The last few weeks have been a race in preparation for the biggest show in the history of our gallery. Legendary wildlife photographer David Yarrow is heading to Chicago for a solo exhibition of his works at Hilton | Asmus Contemporary on the heels of two of the most successful shows in the history of wildlife photography. David sent me a letter a few weeks ago exclaiming the virtues of his London and Oslo shows. It appeared that these two top notch galleries sold over $2.7 million of his photographs within a period of two weeks! David wrote, "Chicago is next, Arica. Are you ready for me?"
Wow! That was a a message to aspire to. Are we ready? I think in the 30 years I have been in the art world, I have seen a lot of artistic success and a lot of failure. I have met the artists who ooze success and those who call themselves starving artists. Personally, I have a propensity to gravitate toward the former. I admire people who earn their stripes through hard work and pushing themselves beyond the boundaries of what is possible. I like the people who are willing to do the impossible.
David has been a photographer for over three decades. He was named Young Scottish Photographer of the Year at the age of 20 while he was still attending Edinburgh University. That same year, he was sent to cover the World Cup in Mexico for The Times and captured the iconic shot of Argentine footballer, Diego Maradonna, holding up the winning trophy (over Germany) in a crowd. That one photograph earned him worldwide recognition.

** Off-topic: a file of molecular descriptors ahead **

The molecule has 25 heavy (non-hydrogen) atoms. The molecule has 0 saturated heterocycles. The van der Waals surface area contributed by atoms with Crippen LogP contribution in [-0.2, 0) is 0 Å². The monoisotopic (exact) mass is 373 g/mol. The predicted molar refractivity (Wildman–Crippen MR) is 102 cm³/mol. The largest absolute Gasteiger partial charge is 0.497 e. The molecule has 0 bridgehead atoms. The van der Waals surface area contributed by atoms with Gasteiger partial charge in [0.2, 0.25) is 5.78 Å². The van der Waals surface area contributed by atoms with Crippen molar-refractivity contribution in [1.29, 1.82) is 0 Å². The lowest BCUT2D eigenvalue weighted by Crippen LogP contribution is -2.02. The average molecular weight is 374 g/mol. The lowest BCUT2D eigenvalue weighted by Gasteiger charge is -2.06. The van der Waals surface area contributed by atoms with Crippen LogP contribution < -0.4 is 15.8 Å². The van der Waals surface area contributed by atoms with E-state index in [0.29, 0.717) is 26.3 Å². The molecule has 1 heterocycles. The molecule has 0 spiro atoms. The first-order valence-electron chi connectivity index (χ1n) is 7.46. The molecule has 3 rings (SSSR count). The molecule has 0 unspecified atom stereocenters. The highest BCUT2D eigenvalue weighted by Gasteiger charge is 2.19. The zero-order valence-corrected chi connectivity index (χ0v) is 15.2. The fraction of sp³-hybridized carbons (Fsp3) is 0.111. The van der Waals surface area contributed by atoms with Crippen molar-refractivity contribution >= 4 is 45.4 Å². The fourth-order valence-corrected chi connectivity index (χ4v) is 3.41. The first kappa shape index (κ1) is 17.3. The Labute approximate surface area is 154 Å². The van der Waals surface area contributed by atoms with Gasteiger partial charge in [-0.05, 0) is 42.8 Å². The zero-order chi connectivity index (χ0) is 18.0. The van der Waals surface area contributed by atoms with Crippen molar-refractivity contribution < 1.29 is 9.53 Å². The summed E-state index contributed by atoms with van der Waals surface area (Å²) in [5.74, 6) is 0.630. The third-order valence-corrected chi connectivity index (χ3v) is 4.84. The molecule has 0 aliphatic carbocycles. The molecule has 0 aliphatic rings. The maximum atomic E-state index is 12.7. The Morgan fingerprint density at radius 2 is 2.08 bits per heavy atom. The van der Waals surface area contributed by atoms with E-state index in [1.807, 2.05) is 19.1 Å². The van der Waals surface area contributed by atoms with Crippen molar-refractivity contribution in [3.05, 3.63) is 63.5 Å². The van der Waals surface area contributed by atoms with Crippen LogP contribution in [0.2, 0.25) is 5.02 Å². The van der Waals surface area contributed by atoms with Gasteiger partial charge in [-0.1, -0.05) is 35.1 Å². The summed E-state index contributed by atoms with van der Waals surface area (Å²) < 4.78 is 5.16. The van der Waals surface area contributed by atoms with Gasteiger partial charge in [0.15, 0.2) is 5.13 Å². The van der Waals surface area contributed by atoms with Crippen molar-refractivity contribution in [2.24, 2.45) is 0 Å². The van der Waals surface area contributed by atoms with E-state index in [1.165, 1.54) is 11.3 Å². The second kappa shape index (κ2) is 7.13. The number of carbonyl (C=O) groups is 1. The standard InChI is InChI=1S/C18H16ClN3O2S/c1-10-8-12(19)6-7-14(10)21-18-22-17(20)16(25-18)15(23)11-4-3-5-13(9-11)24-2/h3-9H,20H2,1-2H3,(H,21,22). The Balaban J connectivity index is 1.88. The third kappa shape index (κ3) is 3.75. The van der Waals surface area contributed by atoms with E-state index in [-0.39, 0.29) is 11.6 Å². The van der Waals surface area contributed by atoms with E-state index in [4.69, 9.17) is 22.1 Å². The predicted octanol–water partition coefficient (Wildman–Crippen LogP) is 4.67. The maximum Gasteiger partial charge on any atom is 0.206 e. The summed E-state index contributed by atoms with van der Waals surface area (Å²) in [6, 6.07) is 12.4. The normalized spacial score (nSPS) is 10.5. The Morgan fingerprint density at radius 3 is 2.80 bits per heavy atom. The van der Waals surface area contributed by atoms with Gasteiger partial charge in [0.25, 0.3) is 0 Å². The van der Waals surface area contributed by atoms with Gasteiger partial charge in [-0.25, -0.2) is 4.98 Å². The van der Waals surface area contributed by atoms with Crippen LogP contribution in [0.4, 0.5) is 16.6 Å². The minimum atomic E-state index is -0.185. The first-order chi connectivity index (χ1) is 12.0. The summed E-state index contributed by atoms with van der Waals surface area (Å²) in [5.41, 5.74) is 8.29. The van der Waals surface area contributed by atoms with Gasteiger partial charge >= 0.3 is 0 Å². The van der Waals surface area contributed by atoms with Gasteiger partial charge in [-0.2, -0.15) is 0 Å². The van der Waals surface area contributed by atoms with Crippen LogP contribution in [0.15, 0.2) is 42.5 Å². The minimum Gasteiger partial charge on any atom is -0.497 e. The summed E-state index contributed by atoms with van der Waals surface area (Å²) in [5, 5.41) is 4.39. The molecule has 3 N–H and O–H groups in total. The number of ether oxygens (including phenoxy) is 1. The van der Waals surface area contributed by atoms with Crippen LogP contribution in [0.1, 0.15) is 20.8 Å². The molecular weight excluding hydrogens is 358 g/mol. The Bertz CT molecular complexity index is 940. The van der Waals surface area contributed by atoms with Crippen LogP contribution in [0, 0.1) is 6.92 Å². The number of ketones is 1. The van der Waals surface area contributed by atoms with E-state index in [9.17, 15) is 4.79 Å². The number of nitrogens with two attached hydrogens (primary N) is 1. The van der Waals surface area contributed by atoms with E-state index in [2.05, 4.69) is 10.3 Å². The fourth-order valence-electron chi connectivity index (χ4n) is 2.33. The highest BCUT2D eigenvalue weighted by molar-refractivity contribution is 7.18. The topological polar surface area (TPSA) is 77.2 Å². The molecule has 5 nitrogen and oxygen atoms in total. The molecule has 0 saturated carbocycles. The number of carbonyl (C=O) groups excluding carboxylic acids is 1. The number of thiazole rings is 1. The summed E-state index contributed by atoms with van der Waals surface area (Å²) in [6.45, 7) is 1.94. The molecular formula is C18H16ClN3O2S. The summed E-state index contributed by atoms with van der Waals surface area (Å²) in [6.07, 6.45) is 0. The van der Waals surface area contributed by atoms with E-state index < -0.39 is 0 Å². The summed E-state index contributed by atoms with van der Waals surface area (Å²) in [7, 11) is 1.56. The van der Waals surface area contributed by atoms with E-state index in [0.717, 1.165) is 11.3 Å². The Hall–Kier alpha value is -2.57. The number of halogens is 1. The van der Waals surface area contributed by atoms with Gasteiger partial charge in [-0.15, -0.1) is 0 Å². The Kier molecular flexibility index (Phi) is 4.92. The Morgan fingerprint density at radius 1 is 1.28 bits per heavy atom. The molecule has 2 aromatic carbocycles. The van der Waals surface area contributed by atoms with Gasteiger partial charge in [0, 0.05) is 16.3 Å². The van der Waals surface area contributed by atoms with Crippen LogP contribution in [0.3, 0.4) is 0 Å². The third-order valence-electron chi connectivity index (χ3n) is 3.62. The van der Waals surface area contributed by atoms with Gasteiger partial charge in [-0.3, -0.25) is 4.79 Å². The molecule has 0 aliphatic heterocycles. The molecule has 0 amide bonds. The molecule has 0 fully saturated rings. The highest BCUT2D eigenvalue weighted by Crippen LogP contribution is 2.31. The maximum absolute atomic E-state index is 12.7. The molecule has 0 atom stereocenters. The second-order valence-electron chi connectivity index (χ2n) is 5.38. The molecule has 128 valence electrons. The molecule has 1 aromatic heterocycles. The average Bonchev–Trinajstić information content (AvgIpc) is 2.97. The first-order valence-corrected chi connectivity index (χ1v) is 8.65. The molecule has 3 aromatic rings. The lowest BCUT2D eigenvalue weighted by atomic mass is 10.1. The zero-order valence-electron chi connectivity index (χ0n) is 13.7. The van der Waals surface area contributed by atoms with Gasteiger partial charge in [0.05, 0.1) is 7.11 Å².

After university, he went into finance, became a stockbroker, and eventually founded his own London-based hedge fund. David knows about success. He knows how to leverage his talent with his idealism and pragmatism. He has an insatiable appetite for accomplishment and has been using his brilliant abilities to capture the spirit of our times. Unfortunately, it has not been a happy spirit. But then again, which times really have been?
For millennia, human beings have lived without thought or consideration for the other inhabitants of this planet. They have lived by superstitions, artificial beliefs and lack of respect and genuine selfishness. We humans have a tendency to believe that we have a right to decide the fate of other sentients beings, forests, oceans and mountains. Whether it is through carelessness or intention, we have decimated a large population of magnificent creatures for various parts of their anatomies. Somehow, somewhere, someone decided that the horn of a rhinoceros would instill magical benefits from curing a common cough to cancer and increasing sexual prowess. Over the years, the population of the rhino has plummeted. Most likely, that someone would have been a brilliant marketer who was looking for a way to increase their income.
We just opened a magnificent show by legendary photographer David Yarrow. Who was to know that this exhibition was so timely with the events of the last few weeks with the reversal and re-reversal of the ivory ban?
Hilton | Asmus Contemporary is dedicated to make our work in the Arts benefit our earth and all of the living beings entrusted to our care. From elephants to lions to tigers to children to refugees to our oceans and plastics, we care about life on this earth. We support any individuals or businesses who support human beings in their endeavor to make our earth a more compassionate and humane dwelling place.